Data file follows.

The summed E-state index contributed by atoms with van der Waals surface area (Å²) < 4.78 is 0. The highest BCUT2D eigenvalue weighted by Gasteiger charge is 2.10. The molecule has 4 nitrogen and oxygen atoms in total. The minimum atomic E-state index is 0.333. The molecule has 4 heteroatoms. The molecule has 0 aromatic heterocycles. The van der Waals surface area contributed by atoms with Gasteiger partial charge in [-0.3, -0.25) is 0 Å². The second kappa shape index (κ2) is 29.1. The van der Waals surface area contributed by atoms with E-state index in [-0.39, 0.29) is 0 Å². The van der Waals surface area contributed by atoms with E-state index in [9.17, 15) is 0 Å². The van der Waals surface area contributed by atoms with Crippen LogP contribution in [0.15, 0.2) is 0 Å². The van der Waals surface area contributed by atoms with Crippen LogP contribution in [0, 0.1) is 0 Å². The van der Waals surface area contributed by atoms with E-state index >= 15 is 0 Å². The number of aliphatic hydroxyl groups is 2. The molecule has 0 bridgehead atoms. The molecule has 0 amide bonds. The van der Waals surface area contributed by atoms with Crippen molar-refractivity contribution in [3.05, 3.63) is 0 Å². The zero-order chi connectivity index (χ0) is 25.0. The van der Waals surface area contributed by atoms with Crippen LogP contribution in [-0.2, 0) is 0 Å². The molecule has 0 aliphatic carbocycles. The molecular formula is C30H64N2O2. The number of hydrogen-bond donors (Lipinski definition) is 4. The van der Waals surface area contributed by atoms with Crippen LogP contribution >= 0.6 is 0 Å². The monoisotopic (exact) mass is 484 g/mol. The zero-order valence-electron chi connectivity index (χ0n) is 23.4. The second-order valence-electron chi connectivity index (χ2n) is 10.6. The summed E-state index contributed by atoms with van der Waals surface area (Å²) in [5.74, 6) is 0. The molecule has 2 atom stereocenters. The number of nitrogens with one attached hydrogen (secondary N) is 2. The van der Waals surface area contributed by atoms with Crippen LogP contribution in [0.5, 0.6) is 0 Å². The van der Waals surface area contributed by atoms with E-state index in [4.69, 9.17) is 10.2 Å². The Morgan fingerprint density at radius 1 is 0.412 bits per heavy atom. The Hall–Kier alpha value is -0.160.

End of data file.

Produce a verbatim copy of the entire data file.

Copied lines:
The summed E-state index contributed by atoms with van der Waals surface area (Å²) < 4.78 is 0. The highest BCUT2D eigenvalue weighted by Gasteiger charge is 2.10. The molecule has 4 nitrogen and oxygen atoms in total. The minimum atomic E-state index is 0.333. The molecule has 4 heteroatoms. The molecule has 0 aromatic heterocycles. The van der Waals surface area contributed by atoms with Gasteiger partial charge in [-0.3, -0.25) is 0 Å². The second kappa shape index (κ2) is 29.1. The van der Waals surface area contributed by atoms with E-state index in [-0.39, 0.29) is 0 Å². The van der Waals surface area contributed by atoms with E-state index in [9.17, 15) is 0 Å². The van der Waals surface area contributed by atoms with Crippen LogP contribution in [0.15, 0.2) is 0 Å². The van der Waals surface area contributed by atoms with Crippen LogP contribution in [0, 0.1) is 0 Å². The van der Waals surface area contributed by atoms with E-state index >= 15 is 0 Å². The number of aliphatic hydroxyl groups is 2. The molecule has 0 bridgehead atoms. The molecule has 0 amide bonds. The van der Waals surface area contributed by atoms with Crippen molar-refractivity contribution in [3.05, 3.63) is 0 Å². The zero-order chi connectivity index (χ0) is 25.0. The van der Waals surface area contributed by atoms with Crippen LogP contribution in [-0.2, 0) is 0 Å². The molecule has 0 aliphatic carbocycles. The molecular formula is C30H64N2O2. The number of hydrogen-bond donors (Lipinski definition) is 4. The van der Waals surface area contributed by atoms with Crippen LogP contribution >= 0.6 is 0 Å². The monoisotopic (exact) mass is 484 g/mol. The zero-order valence-electron chi connectivity index (χ0n) is 23.4. The second-order valence-electron chi connectivity index (χ2n) is 10.6. The summed E-state index contributed by atoms with van der Waals surface area (Å²) in [5.74, 6) is 0. The molecule has 2 atom stereocenters. The number of nitrogens with one attached hydrogen (secondary N) is 2. The van der Waals surface area contributed by atoms with Crippen LogP contribution in [0.5, 0.6) is 0 Å². The van der Waals surface area contributed by atoms with E-state index in [4.69, 9.17) is 10.2 Å². The Morgan fingerprint density at radius 1 is 0.412 bits per heavy atom. The Hall–Kier alpha value is -0.160.